Energy

State agency picks companies to plan Arctic refuge oil exploration, despite suspension by Biden administration

The state agency that won oil and gas leases in the Arctic National Wildlife Refuge said Wednesday it intends to hire a company to take steps that could lead to oil exploration.

The announcement from the Alaska Industrial Development and Export Authority came one day after the Interior Department announced it is opening a 60-day public comment period for a new environmental review of the oil leasing program in the refuge.

Interior Secretary Deb Haaland signed an order in June temporarily halting all department activities in the refuge related to the leases. She said the leasing program implemented during the Trump administration contains “multiple legal deficiencies,” including that the administration did not adequately consider alternatives. Interior said the leases were suspended and could eventually be terminated.

Melissa Schwartz, a spokesman with the Interior Department, said in an email Wednesday that Haaland’s suspension of all activities related to the leasing program, as of June 1, “remains in effect.”

The leader of an Indigenous group opposed to drilling in the refuge said AIDEA’s move appears to be a confrontational step by the state of Alaska as the Biden administration takes another look at the program.

“They are being petty, inconsiderate and violating the rights of the Indigenous people whose lives will be impacted,” said Bernadette Demientieff, executive director of the Gwich’in Steering Committee, one of several groups suing to stop oil and gas activity in the refuge.

Gov. Mike Dunleavy criticized the Biden administration’s new review of the program as an “attempt to shut down Alaska’s primary industry to appease radical environmental groups determined to turn our state into one big national park.”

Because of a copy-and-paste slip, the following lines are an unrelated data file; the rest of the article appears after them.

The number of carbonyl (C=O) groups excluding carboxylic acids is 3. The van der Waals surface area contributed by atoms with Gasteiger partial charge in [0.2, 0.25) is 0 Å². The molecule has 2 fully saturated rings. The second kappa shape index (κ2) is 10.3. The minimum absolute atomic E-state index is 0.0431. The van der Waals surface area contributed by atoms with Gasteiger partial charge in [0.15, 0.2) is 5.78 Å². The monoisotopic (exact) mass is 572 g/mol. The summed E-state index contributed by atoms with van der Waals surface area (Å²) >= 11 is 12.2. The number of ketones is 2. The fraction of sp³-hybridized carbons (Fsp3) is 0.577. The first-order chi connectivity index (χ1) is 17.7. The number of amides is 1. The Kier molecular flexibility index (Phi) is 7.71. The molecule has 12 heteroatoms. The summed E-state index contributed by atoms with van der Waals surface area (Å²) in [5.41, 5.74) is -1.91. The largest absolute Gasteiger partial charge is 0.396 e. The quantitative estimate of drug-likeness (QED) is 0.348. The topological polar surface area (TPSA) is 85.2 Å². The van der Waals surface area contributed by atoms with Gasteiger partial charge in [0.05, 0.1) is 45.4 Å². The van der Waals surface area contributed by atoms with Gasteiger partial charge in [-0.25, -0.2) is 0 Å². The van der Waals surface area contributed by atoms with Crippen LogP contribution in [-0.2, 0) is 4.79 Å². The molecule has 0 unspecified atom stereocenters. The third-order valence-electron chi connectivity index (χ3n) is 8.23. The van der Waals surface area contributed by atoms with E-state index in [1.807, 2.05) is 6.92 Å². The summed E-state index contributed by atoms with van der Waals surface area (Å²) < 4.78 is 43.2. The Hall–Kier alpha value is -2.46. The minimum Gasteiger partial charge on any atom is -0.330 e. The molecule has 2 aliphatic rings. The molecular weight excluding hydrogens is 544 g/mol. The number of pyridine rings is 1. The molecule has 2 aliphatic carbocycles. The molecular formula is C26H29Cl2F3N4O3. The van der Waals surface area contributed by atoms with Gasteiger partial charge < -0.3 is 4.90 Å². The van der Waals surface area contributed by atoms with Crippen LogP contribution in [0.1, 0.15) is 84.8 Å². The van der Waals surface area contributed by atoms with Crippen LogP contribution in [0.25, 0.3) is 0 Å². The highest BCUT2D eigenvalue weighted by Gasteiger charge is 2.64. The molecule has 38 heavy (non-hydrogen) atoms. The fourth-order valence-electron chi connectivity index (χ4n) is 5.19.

The timing of AIDEA’s announcement was a coincidence and the agency is not trying to be confrontational, said Alan Weitzner, executive director of the agency.

“We have valid, enforceable leases and we are asserting our rights under those leases,” he said on Wednesday.

Drilling in the refuge was approved by a Republican-led Congress in 2017.

Weitzner said he did not know if the agency’s efforts to conduct planning work in the refuge would result in a legal dispute. He said the Interior Department has failed to specifically describe to the agency the legal flaws it believes exist in the leasing program, he said.

“Everything we have looked at shows there is not a need for this second (review),” he said.

The agency said it will hire seismic exploration firm SAExploration to conduct what it described as pre-development planning and permitting work.

Weitzner said the agency’s board has approved up to $1.5 million to be spent on the work. The activity would require field work in the refuge, and permitting approval from the federal government and other authorities, he said.

The agency would like to see the first phase of work begin this year before winter sets in, Weitzner said.

That effort could lead to a second phase of field work, the actual seismic studies, he said. The seismic work would be much more extensive. It typically involves specialized trucks rolling over the frozen, snow-topped tundra, using equipment to issue seismic waves and explore the earth for oil and gas.

That seismic work will also require permitting from the federal government, and other authorities, he said.

The agency also listed the following subcontractors:

• Kaktovik Iñupiat Corporation, representing Alaska Native shareholders from the only village in the refuge, will provide community outreach and stakeholder relations.

• SALA, LLC, a consulting company, will provide permitting support services.

• ERC Alaska will provide environmental and wildlife support.

The Securities and Exchange Commission last year brought fraud charges against SAExploration.

SAExploration, without admitting or denying the allegations, said it would follow the agency’s statutes. It removed executives who had been involved in the alleged misconduct and strengthened its internal policies.

Weitzner said late Wednesday that SAExploration management has changed since the alleged activities took place.

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